Last day in Rome

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June 14th 2018
Published: June 14th 2018
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Last night we met our tour director, Patrezia. We also met the other 34 people on the tour. Most are middle aged to older. Some from Canada, South Africa, Australia (of course), nd the US. There are few younger folks, say 13 to 25. The rest may not be over the hill, but the top is in sight if you know what I mean. We took a 60 minute quick tour of Rome for orientation and then went to a restaurant for dinner.

At dinner we enjoyed unlimited bottles of wine, several courses of appetizers, breads, and many different types of Pizza. It was all delicious and very Italian. After dinner everyone was beat so we all went back to the hotel for much needed rest.

Since Cathy and I had already been here for three days we were well rested already and so we did a little pasagada, and bought an umbrella to stave off the rain in the forecast for Thursday.

We had a restful night and Thursday dawned bright and clear. The forecast however called for rain around 2.30 in the afternoon. After breakfast we headed for the bus and a trip to the Vatican Museum, the Sistine Chapel, St Peters Basilica, followed by the Colosseum and back home for a nap by 2.30.

Of course Cathy and I had already been to all of these places but the tour was very informative and we did see some new things. For example, when we went to the museum our tour had special permission to take the Bramante Stair case, the private stairs of the pope. This is an amazing circular staircase that has no actual steps but is a winding ramp that, in the past, popes were carried on a litter up the ramps to the private museum and papal staircase to the Sistine Chapel. It was unique and gave us a view of the museum we did not have before, also there were no crowds so it was even better for that.

Unfortunately, we had to join the crowds as we passed through the several museum halls winding through several exhibitions as we made our way to the Sistine Chapel. We have been in the Sistine Chapel every time we were in Rome but it never gets old. We stayed in the Chapel for at least 30 minutes marveling at the view of the walls and, of course the Michelangelo ceiling. It had been cleaned in 1980 - 1990 and so it looked brand new. They did leave a corner uncleaned so we could see just how bad it was.

Next we went to the Basilica, the world's largest church. The crowds were a little less but still massive. Our first stop was the Sacred Entrance, currently sealed until 2025. I passed through this door in 2000, and according to legend, my sins were forgiven. I need to plan a trip in 2025 because I am sure I need another shot.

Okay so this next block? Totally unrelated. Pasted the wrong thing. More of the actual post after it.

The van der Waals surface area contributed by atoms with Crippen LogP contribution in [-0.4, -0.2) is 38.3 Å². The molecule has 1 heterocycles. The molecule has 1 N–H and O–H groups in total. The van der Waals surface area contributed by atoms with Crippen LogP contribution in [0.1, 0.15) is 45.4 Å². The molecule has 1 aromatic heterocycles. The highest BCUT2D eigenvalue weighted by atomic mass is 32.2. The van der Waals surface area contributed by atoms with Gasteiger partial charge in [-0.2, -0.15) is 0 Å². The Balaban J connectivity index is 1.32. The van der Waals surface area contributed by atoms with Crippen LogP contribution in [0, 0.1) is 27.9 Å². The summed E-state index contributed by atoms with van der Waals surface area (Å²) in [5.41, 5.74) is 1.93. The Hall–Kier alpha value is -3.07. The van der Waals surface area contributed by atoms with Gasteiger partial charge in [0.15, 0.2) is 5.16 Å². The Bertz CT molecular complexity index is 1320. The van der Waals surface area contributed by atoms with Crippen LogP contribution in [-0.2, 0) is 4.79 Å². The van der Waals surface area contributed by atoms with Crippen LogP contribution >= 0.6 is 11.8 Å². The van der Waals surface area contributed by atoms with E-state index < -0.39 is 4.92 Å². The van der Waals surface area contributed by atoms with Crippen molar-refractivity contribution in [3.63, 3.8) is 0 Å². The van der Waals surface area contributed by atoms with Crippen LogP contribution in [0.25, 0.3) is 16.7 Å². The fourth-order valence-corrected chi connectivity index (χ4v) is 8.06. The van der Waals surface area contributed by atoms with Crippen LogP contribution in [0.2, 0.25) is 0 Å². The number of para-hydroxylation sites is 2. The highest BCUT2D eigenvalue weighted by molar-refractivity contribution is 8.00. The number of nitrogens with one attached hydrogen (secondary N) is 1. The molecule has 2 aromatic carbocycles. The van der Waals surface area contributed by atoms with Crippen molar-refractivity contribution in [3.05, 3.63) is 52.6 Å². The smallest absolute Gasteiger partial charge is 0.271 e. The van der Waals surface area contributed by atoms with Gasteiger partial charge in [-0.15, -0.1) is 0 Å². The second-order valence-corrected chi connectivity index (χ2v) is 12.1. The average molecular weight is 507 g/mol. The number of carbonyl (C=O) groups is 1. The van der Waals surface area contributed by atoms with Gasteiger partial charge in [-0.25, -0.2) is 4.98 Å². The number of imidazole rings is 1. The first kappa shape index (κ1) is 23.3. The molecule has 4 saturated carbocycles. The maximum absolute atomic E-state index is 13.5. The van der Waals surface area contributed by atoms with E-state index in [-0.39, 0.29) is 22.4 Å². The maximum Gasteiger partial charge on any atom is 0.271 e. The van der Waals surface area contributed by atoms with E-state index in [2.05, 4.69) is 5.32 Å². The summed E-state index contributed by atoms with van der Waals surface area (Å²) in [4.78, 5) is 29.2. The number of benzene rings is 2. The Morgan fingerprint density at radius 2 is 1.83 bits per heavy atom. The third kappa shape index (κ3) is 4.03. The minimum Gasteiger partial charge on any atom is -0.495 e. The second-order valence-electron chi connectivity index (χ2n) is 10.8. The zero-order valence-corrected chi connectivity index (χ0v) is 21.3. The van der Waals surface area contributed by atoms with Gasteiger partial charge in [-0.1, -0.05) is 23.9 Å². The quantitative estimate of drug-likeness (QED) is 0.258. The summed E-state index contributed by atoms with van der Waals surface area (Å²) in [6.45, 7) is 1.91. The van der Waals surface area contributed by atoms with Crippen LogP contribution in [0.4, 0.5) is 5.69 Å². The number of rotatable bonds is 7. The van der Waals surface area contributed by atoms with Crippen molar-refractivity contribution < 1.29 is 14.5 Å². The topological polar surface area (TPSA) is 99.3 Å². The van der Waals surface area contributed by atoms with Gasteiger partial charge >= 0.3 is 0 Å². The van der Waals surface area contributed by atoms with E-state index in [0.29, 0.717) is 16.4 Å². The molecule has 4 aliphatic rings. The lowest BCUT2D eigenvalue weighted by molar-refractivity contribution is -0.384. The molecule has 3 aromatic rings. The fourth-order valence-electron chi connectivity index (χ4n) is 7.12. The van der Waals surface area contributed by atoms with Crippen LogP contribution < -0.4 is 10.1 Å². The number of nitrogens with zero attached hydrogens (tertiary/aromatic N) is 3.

We then went to the famous Pieta, again my Michelangelo. The famous statue is now protected from the public by bullet proof glass. It seems some one in 1990 to a hammer to the statue claiming he was Jesus risen from the grave. The arm, face and eyes of Mary were ruined. Thankfully they were restored and are now well protected.

While we were standing in a short line to venerate the feet of the statue of St. Peter, we felt a small earthquake! It was a sudden tremor that lasted only a second or two but it was strong enough to be felt. Amazing for sure.

A little more time in the Basilica, and out we went to see the St. Peters Square, which is actually a circle with open arms embracing you as you enter the plaza. Next we headed to the obligatory Papal Souvenir Shop, where you could have anything you bought of a religious nature, blessed by a Vatican Priest, nope not the pope, just a lackey, but it was cool anyway.

After some time in the shop we ate the most expensive lunch on the trip. Two cups of watermelon, one (dry) chicken breast with Fries (also dry) one coke and all for the amazing price of 33 E! Outrageous, but that was all we had time for. Back on the bus and off to the Coliseum.

Here we had a special treat. Now only did we walk around the building, we went inside. This was cool as our guide told us all about the history of the site, the exhibitions held there and why Christians were NEVER killed as part of the spectacle. Some researchers, however, disagree about the Christian executions. I am sure that debate will never end.

We spent some time walking all around and soon it was time to go back to the hotel for a nap. The bus ride was relatively short and we arrived at about exactly 2.30. Cathy did not have much to eat, so she wanted a snack. We headed up to the room to dump our things, looked outside, it was not raining so we left her newly purchased umbrella on the bed.

We walked to a pizza joint but it was packed. So we walked a little more and found a nice pizza stop that was empty. We sat down and for 10 E we had a huge cheese pizza and two Fanta beverages. We paid our bill and suddenly the sky opened up and the torrents fell!

Bad new was we had no umbrella. So we headed out and kept our heads low and made a turn and found ourselves totally disoriented! I had no idea which way to get back to the hotel that was less than 3 blocks away. We asked a local store owner and he did not know where the hotel was either. It was disconcerting to be so close and yet not know which way to go.

Finally we go directions and headed out into the drenching downpour. Everyone who owned a shop tried to sell us an umbrella but we were determined to muddle through. In three minutes, we arrived at the hotel drenched to the bone! We laughed at our folly and headed up for a nap of our own.

Tonight there is an optional tour of the Trevi Fountain, the Pantheon and Spanish Steps, all of which we have seen before so we decided to save 33 E and do something on our own.


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